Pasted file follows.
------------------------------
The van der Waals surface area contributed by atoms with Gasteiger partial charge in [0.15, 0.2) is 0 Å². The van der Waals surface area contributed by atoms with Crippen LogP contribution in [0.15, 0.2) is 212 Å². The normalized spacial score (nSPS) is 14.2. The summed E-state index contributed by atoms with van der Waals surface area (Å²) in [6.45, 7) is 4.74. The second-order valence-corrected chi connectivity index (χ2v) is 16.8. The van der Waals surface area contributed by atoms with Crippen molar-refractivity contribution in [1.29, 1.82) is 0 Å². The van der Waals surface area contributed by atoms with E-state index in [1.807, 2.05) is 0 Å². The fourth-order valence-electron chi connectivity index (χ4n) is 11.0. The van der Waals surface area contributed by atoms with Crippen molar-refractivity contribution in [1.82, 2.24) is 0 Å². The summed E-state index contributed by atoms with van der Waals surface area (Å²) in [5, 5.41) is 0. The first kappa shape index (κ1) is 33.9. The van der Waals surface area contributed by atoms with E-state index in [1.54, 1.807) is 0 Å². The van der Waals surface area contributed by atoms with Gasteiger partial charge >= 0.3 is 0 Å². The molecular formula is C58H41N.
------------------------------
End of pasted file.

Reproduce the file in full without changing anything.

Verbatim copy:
The van der Waals surface area contributed by atoms with Gasteiger partial charge in [0.15, 0.2) is 0 Å². The van der Waals surface area contributed by atoms with Crippen LogP contribution in [0.15, 0.2) is 212 Å². The normalized spacial score (nSPS) is 14.2. The summed E-state index contributed by atoms with van der Waals surface area (Å²) in [6.45, 7) is 4.74. The second-order valence-corrected chi connectivity index (χ2v) is 16.8. The van der Waals surface area contributed by atoms with Crippen molar-refractivity contribution in [1.29, 1.82) is 0 Å². The van der Waals surface area contributed by atoms with E-state index in [1.807, 2.05) is 0 Å². The fourth-order valence-electron chi connectivity index (χ4n) is 11.0. The van der Waals surface area contributed by atoms with Crippen molar-refractivity contribution in [1.82, 2.24) is 0 Å². The summed E-state index contributed by atoms with van der Waals surface area (Å²) in [5, 5.41) is 0. The first kappa shape index (κ1) is 33.9. The van der Waals surface area contributed by atoms with E-state index in [1.54, 1.807) is 0 Å². The van der Waals surface area contributed by atoms with Gasteiger partial charge >= 0.3 is 0 Å². The molecular formula is C58H41N.